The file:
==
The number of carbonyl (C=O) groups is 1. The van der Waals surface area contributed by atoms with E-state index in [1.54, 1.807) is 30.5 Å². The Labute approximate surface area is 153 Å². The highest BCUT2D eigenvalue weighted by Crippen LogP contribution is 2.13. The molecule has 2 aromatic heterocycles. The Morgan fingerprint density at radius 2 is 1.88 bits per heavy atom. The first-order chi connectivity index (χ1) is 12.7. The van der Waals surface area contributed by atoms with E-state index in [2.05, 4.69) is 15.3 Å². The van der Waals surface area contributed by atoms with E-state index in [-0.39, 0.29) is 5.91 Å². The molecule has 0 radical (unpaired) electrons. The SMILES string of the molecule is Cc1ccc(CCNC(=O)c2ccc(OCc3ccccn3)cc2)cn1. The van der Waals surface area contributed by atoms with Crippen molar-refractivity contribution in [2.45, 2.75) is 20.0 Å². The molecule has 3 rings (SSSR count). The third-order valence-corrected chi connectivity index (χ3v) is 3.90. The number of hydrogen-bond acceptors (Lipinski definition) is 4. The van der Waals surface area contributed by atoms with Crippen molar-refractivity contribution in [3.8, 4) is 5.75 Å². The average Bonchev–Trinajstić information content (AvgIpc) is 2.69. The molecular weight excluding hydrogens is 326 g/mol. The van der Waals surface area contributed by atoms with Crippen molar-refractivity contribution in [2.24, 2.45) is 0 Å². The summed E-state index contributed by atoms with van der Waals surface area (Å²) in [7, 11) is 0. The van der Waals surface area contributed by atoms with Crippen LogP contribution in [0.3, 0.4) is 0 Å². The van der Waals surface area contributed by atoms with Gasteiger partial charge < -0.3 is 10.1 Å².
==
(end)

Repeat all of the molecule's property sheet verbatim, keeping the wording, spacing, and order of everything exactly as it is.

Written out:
The number of carbonyl (C=O) groups is 1. The van der Waals surface area contributed by atoms with E-state index in [1.54, 1.807) is 30.5 Å². The Labute approximate surface area is 153 Å². The highest BCUT2D eigenvalue weighted by Crippen LogP contribution is 2.13. The molecule has 2 aromatic heterocycles. The Morgan fingerprint density at radius 2 is 1.88 bits per heavy atom. The first-order chi connectivity index (χ1) is 12.7. The van der Waals surface area contributed by atoms with E-state index in [2.05, 4.69) is 15.3 Å². The van der Waals surface area contributed by atoms with E-state index in [-0.39, 0.29) is 5.91 Å². The molecule has 0 radical (unpaired) electrons. The SMILES string of the molecule is Cc1ccc(CCNC(=O)c2ccc(OCc3ccccn3)cc2)cn1. The van der Waals surface area contributed by atoms with Crippen molar-refractivity contribution in [2.45, 2.75) is 20.0 Å². The molecule has 3 rings (SSSR count). The third-order valence-corrected chi connectivity index (χ3v) is 3.90. The number of hydrogen-bond acceptors (Lipinski definition) is 4. The van der Waals surface area contributed by atoms with Crippen molar-refractivity contribution in [3.8, 4) is 5.75 Å². The average Bonchev–Trinajstić information content (AvgIpc) is 2.69. The molecular weight excluding hydrogens is 326 g/mol. The van der Waals surface area contributed by atoms with Crippen molar-refractivity contribution in [2.24, 2.45) is 0 Å². The summed E-state index contributed by atoms with van der Waals surface area (Å²) in [7, 11) is 0. The van der Waals surface area contributed by atoms with Crippen LogP contribution in [0.3, 0.4) is 0 Å². The van der Waals surface area contributed by atoms with Gasteiger partial charge < -0.3 is 10.1 Å².